NOT that you'd ever eat an entire cup of sesame seeds in one sitting, but that could totally happen with tahini or hummus, let's be honest. Sprinkle these guys on anything and everything and learn how to make your own tahini!

    14. Cauliflower

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    Protein per cup raw: 2 grams

    Yes, of course you can eat the regular white cauliflower, too. But why wouldn't you want to try the green fractal-y goodness that is the Romanesco cauliflower? Regardless of the style you choose, you've got a lot of options these days: steaks, fritters, wings, fried rice, tacos, soup, hash browns... eat them whole or, you know, just eat them plain.

    15. Alternative Nondairy Milks

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    Protein per cup of soy milk: 4 grams

    Protein per cup of almond milk: 5 grams

    Protein per cup of coconut milk: 5.5 grams

    Protein per cup of hemp milk: 5 grams

    Alternative milks — made from nuts, coconuts, etc. — often can add a lot of protein to your meal. Just sub in any of these with your regular milk of choice, and voilà!

    16. Edamame

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    Protein per cup: 9 grams

    Enjoy them steamed and with salt, or mix it up with a new recipe!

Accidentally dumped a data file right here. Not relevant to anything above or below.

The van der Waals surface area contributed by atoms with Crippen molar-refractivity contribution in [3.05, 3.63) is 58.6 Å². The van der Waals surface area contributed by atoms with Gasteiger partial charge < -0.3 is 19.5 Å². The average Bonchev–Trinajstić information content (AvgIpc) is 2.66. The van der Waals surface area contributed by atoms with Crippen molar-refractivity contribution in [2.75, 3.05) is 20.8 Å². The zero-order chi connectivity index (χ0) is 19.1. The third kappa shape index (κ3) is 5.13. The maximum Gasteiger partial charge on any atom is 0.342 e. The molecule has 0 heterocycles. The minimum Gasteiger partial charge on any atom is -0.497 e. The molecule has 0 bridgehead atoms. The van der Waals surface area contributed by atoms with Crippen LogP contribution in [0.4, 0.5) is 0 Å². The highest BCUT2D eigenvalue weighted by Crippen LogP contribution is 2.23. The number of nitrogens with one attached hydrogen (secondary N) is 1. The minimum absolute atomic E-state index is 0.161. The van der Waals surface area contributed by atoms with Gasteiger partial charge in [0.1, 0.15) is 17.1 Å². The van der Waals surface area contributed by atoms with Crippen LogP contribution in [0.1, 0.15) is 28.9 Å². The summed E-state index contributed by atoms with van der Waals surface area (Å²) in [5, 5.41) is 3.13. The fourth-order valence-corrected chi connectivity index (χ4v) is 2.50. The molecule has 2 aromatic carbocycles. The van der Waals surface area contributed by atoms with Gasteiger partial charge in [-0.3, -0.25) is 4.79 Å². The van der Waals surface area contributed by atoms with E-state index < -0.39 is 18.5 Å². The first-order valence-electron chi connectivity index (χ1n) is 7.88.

17. Black-Eyed Peas

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    Protein per cup: 12 grams

    Protein per ounce: 6 grams

    Looking for a recipe? Try this Nepali recipe for potatoes with black-eyed peas and bamboo shoots here.

    18. Arugula

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    Protein per cup raw: 1 gram

    One cup of the peppery lettuce that's often called rocket equals 1 gram of protein — just another reason to eat your salad!

    19. Cashews

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    Protein per cup: 22 grams

    Cashews are one of my favorite sources to make fake cheese from, but there's so much more you can do with them: cashew milks, cheese, soups, ice cream, butters, or just eat them as a snack — you can't go wrong!

    20. Pepitas

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    Protein per cup: 36 grams

    AKA pumpkin seeds. So tasty! You can put them on anything, or eat them alone!

    21. Seitan

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    Protein per cup: 63 grams